CMP (sherman's class). I love Dr. Sherman, but honestly it's hard to hear him from way up where i usually sit. most people skip his class for various reasons. his notes are a little scattered i thought. basically just pretend you love biochemistry and cell signalling. draw lots of diagrams of reactions and their regulation. Importantly, Sherman does a good job with insulin and blood-glucose levels in response to feeding/fasting/starvation/etc. That material will be covered in medical school countless times again. Cell signalling is also very very ubiquitous throughout medicine...especially in pharmacology. Master them now (you'll probably get an A, too). BOOK - don't bother getting a biochem book unless you like having new biochem books. maybe a review book on biochemistry would help first-timers in biochem. but i used the notesets extensively and drew my own diagrams.

January is when you start getting interviews. Interviews typically last until April. Don't be afraid if your interview is late. Most people from SMP get in off waitlists - that's b/c admissions ppl wait ot see our grades from SMP. Just focus on getting the grade, doing well on interviews (don't get nervous!) and the rest will fall in its place. if you don't get in htis year, just try again :)

Physiology is done well at Georgetown. It's also the name of your degree! Do well in this course (Unfortunately, I was somewhat apathetic of physiology). Draw pictures. Get the review book. I ended up selling my Boron book b/c I never used it. Guyton sucks b/c it is oversimplified; Boron is the opposite. I think 3 tests. It is also 7 credits!!!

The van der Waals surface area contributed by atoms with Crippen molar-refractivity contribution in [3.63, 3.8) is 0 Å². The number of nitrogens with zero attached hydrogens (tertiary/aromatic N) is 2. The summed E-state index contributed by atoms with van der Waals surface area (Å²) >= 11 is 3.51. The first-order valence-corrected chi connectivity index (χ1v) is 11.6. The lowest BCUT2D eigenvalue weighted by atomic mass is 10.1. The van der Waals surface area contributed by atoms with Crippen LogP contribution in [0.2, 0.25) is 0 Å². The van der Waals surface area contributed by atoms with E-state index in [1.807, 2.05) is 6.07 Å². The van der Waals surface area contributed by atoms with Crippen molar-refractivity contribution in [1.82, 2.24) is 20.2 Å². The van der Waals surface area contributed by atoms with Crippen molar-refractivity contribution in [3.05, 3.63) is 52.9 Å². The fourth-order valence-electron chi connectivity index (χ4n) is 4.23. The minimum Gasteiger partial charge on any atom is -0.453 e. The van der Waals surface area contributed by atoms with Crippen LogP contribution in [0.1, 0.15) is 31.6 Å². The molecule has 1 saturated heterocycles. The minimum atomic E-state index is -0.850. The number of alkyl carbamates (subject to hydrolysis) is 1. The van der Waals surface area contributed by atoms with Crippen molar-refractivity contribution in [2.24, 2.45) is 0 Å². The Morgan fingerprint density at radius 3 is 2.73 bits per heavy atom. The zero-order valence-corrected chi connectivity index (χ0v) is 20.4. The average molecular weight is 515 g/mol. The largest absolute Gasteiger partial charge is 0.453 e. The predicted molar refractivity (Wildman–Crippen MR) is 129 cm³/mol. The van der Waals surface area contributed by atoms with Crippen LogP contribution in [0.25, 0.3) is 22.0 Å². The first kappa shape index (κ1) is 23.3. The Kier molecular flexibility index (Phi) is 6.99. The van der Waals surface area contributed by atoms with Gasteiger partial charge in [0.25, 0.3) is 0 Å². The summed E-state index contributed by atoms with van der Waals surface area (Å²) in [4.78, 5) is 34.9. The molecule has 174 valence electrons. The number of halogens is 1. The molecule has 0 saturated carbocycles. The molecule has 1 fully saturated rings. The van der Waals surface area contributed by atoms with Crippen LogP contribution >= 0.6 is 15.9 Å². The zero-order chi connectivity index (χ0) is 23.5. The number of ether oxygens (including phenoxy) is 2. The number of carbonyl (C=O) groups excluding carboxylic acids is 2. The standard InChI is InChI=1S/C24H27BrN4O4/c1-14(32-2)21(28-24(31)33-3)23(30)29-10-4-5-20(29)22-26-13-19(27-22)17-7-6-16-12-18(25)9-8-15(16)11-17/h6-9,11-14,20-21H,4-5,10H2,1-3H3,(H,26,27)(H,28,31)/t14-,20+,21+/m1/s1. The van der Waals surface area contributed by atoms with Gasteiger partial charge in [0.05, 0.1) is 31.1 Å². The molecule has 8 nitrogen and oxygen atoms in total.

Endocrinology is about a month long. THe first test is like 1 week after the first class! Do well...pretend you like endocrinology. It's actually fun. I don't recommend getting any new books. The notesets do fine.

Neuroscience is a killer. For one, we dont' get gross so we are at a big disadvantage in stuff like spinal cord sections, cranial nerves, etc. That's ok! Just memorize. Also you will be touching human brains, so buy some gloves and get used to the smell! Learn all the pathways. Learn every bump on the surface of the brain. Learn what each cross section of spinal cord level looks like and brain. Brain will be sliced in 3 ways, so learn to use 3-D! Also learn what happens when stuff goes wrong. I recommend the review book for neuro. Don't get the text unless it makes you feel good. Review book + notesets should be fine. Draw pictures!

Biostats is alright. Kind of a lame course. Just buy the HIGH-YIELD review book - it is small and orange. The big one is too complicated. Also, even though you don't want to, go to class. Dr. Chiazze got pissed when only 20 ppl went to calss that he decided to give thsoe 20 people extra credit.

Summer paper - have fun with it. It's honestly not bad and you almost always get an A. You just have to meet with your mentor a couple of times to help you pick a topic and the right sources. Then just read 10+ articles and summarize them.

General Advice on doing well.
Dont' be afraid to spend money if you need to. I was stingy last year and it cost me in several ways (I opted to commute from Fairfax, VA).
Do something to get rid of the stress constructively.
Pretend studying is fun. Do this by drawing pictures with different color pens. Study sheets are in a constant state of flux - sometimes you learn that your sheet didn't work too well - so just modify it.
Study groups may help - but I did everything myself and got a 3.5...I also didnt' get into Georgetown, so that could be a factor. Try to limit group size to 4.
Procrastination/Cramming is acceptible as long as you remember to get your application stuff squared away as soon as possible.
Tests generally last 3 hours. This gives you time to go to the bathroom, stretch, and eat breakfast.

Good luck!
Geoff
PM me if u got more questions...also refer to that LINK I sent above. It is really comprehensive.
 

DRANTWAN

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the SMP program doesnt give out alot of financial aid. Is that true?
 

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Unfortunately, Georgetown doesn't give any financial aid. When I say none, I mean that they don't give out scholarships or grants. They help you get loans.